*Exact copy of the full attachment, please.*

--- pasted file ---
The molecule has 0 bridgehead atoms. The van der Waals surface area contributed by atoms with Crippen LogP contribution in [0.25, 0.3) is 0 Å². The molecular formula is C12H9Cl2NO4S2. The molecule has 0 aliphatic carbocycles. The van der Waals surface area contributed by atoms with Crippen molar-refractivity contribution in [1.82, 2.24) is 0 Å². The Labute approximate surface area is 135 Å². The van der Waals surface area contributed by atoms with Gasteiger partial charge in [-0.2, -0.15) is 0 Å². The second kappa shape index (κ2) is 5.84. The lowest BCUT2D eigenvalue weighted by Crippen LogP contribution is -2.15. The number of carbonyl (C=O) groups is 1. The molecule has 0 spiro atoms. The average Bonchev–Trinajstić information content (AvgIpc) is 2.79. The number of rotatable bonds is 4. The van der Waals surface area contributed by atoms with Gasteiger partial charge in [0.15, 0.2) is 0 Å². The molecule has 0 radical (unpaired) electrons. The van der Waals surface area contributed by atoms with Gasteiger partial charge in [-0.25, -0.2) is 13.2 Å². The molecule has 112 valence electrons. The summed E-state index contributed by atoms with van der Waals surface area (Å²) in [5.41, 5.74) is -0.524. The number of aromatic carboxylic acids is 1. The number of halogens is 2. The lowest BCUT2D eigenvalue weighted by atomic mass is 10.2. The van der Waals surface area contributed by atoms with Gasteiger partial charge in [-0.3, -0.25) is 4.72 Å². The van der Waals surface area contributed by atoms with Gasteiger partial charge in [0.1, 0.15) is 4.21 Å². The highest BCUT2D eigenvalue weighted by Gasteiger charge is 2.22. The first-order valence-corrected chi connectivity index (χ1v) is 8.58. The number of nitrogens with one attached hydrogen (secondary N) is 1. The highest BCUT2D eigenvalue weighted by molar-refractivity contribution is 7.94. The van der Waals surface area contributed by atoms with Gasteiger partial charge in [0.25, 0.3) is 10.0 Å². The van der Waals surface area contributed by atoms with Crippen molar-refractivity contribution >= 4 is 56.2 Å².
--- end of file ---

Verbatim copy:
The molecule has 0 bridgehead atoms. The van der Waals surface area contributed by atoms with Crippen LogP contribution in [0.25, 0.3) is 0 Å². The molecular formula is C12H9Cl2NO4S2. The molecule has 0 aliphatic carbocycles. The van der Waals surface area contributed by atoms with Crippen molar-refractivity contribution in [1.82, 2.24) is 0 Å². The Labute approximate surface area is 135 Å². The van der Waals surface area contributed by atoms with Gasteiger partial charge in [-0.2, -0.15) is 0 Å². The second kappa shape index (κ2) is 5.84. The lowest BCUT2D eigenvalue weighted by Crippen LogP contribution is -2.15. The number of carbonyl (C=O) groups is 1. The molecule has 0 spiro atoms. The average Bonchev–Trinajstić information content (AvgIpc) is 2.79. The number of rotatable bonds is 4. The van der Waals surface area contributed by atoms with Gasteiger partial charge in [0.15, 0.2) is 0 Å². The molecule has 0 radical (unpaired) electrons. The van der Waals surface area contributed by atoms with Gasteiger partial charge in [-0.25, -0.2) is 13.2 Å². The molecule has 112 valence electrons. The summed E-state index contributed by atoms with van der Waals surface area (Å²) in [5.41, 5.74) is -0.524. The number of aromatic carboxylic acids is 1. The number of halogens is 2. The lowest BCUT2D eigenvalue weighted by atomic mass is 10.2. The van der Waals surface area contributed by atoms with Gasteiger partial charge in [-0.3, -0.25) is 4.72 Å². The van der Waals surface area contributed by atoms with Gasteiger partial charge in [0.1, 0.15) is 4.21 Å². The highest BCUT2D eigenvalue weighted by Gasteiger charge is 2.22. The first-order valence-corrected chi connectivity index (χ1v) is 8.58. The number of nitrogens with one attached hydrogen (secondary N) is 1. The highest BCUT2D eigenvalue weighted by molar-refractivity contribution is 7.94. The van der Waals surface area contributed by atoms with Gasteiger partial charge in [0.25, 0.3) is 10.0 Å². The van der Waals surface area contributed by atoms with Crippen molar-refractivity contribution >= 4 is 56.2 Å².